initiative, and the consequent impact on the competitive characteristics of the
marketplace; and (c) to derive strategic implications of electronic interconnections,
termed here as electronic integration.

The Marketplace for Return-Preparation Services

Background. In a typical tax-year, approximately 100 million individual tax
returns are filed with the Internal Revenue Service (IRS). Figure 1 illustrates the key
business processes involved in the preparation and filing of individual tax returns
(i.e.. Form 1040 and associated schedules). The individual taxpayer either prepared



Strategies for Electronic Integration: Lessons from Electronic Filing of Tax-Returns 3

his or her own tax-retiam or received services from a professional return-preparer
(like H«StR Block, TaxMan or independent tax accountants). The tax-return was
mailed to the IRS using the U.S Postal Service (USPS), which was then processed by
the IRS and if the taxpayer was owed a refund, a refund-check was delivered
through the USPS. In a typical year, approximately 75% of the taxpayers receive
refund checks with an average refund of $900.

Characteristics of the Market. The market for return-preparation services is
characterized by high fragmentation at the local level with H&R Block, Kansas City^
occupying a leading position at the national level. The market growth has been
relatively flat during the recent years with the percentage of taxpayers opting for the
professional return-preparation service (link, B) stable around 50%. The reasons for
the existence of link (B) are many: First, many taxpayers find it difficult to prepare
their returns themselves due to the perceived complexity of the tax laws and the
forms. Second, many believe that the professional preparer can identify subtle tax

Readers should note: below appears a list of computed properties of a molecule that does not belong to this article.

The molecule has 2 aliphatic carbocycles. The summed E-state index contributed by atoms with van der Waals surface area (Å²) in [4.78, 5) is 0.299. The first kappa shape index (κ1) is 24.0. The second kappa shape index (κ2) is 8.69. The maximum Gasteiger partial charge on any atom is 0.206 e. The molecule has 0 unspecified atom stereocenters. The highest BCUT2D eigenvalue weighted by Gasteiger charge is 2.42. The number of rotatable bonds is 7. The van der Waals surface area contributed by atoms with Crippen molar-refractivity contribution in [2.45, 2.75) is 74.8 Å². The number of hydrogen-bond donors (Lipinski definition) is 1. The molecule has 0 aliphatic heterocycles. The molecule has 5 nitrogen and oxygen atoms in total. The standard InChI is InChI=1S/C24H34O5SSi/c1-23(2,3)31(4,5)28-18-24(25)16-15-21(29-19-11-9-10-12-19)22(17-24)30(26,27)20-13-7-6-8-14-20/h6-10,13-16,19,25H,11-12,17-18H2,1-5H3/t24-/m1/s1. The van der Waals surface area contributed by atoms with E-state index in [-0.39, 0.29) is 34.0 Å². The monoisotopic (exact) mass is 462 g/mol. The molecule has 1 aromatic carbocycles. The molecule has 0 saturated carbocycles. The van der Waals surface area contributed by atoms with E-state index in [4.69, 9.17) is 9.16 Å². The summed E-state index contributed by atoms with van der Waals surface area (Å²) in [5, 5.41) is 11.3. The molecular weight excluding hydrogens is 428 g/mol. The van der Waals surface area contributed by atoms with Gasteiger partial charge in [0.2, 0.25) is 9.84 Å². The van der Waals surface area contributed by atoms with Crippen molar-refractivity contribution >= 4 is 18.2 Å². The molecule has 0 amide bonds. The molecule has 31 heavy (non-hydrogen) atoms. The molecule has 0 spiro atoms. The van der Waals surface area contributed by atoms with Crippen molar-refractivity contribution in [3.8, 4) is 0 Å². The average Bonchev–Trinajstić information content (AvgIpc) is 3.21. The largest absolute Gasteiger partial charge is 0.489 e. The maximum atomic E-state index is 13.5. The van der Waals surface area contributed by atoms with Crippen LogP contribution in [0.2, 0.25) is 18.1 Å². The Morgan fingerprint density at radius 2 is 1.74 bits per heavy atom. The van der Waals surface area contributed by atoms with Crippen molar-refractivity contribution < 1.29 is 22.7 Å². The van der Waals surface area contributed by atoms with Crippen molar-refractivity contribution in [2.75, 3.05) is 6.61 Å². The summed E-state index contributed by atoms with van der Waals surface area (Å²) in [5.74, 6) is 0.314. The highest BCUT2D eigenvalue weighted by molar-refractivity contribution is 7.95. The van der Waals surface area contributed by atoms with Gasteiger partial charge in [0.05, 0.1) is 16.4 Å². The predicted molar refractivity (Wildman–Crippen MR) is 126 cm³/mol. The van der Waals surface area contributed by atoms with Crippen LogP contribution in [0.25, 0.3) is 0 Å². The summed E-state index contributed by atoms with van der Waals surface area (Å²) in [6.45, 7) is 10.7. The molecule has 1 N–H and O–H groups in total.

deductions, thereby increasing the size of their refund. Finally, many tax payers fear
making errors that may result in penalties from the IRS, and seek the services of the
professionals. The business is obviously seasonal, with many offices functioning for



Figure 1: A Schematic Representation of the Key Business
Processes in the Market for Tax Return-preparation Services



















Taxpayers












^




CA)


r




Tax-Return
Preparers








ruTSi










(D)












(E)




US
Postal Service










i




IRS


(C)












T














Ser
Institi


vice
Litions







Key:

(A): Mailing the self-prepared return

through USPS
(B): Mailing the return prepared by a

professional preparer through USPS
(C): Delivering the returns to IRS;
(D): Refund checks mailed to taxpayers

through USPS
(E): Deposit of refund checks at the

financial institutions



about five months in a year during the tax-filing season and closed for the rest of the
year.



Strategies for Electronic Integration: Lessons from Electronic Filing of Tax-Returns 4

Although the return-preparation is a seemingly simple, standard service,
many related-services are offered in the marketplace. Figure 2 illustrates the
positioning of the key players along two key dimensions ~ (i) the business scope (a